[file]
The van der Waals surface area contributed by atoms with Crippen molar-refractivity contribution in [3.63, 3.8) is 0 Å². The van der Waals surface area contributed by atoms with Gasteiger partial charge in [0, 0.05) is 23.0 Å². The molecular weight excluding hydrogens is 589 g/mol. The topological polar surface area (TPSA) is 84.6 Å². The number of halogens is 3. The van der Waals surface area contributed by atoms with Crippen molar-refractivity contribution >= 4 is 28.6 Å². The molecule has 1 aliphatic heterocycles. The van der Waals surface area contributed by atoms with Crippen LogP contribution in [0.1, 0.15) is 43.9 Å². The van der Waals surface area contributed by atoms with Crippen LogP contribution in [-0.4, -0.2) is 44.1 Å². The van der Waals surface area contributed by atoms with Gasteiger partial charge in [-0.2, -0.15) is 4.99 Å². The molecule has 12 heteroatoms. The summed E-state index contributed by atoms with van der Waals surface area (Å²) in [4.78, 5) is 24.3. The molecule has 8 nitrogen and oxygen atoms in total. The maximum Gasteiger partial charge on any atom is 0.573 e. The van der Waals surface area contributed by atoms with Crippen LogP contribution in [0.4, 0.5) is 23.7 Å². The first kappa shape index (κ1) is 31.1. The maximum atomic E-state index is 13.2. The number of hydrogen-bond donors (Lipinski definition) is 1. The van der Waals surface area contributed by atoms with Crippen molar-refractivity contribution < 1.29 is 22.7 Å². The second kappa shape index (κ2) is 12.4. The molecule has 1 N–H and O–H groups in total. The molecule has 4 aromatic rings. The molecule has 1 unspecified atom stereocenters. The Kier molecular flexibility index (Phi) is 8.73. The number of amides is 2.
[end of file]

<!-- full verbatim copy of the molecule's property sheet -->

The van der Waals surface area contributed by atoms with Crippen molar-refractivity contribution in [3.63, 3.8) is 0 Å². The van der Waals surface area contributed by atoms with Gasteiger partial charge in [0, 0.05) is 23.0 Å². The molecular weight excluding hydrogens is 589 g/mol. The topological polar surface area (TPSA) is 84.6 Å². The number of halogens is 3. The van der Waals surface area contributed by atoms with Crippen molar-refractivity contribution >= 4 is 28.6 Å². The molecule has 1 aliphatic heterocycles. The van der Waals surface area contributed by atoms with Crippen LogP contribution in [0.1, 0.15) is 43.9 Å². The van der Waals surface area contributed by atoms with Crippen LogP contribution in [-0.4, -0.2) is 44.1 Å². The van der Waals surface area contributed by atoms with Gasteiger partial charge in [-0.2, -0.15) is 4.99 Å². The molecule has 12 heteroatoms. The summed E-state index contributed by atoms with van der Waals surface area (Å²) in [4.78, 5) is 24.3. The molecule has 8 nitrogen and oxygen atoms in total. The maximum Gasteiger partial charge on any atom is 0.573 e. The van der Waals surface area contributed by atoms with Crippen LogP contribution in [0.4, 0.5) is 23.7 Å². The first kappa shape index (κ1) is 31.1. The maximum atomic E-state index is 13.2. The number of hydrogen-bond donors (Lipinski definition) is 1. The van der Waals surface area contributed by atoms with Crippen molar-refractivity contribution < 1.29 is 22.7 Å². The second kappa shape index (κ2) is 12.4. The molecule has 1 N–H and O–H groups in total. The molecule has 4 aromatic rings. The molecule has 1 unspecified atom stereocenters. The Kier molecular flexibility index (Phi) is 8.73. The number of amides is 2.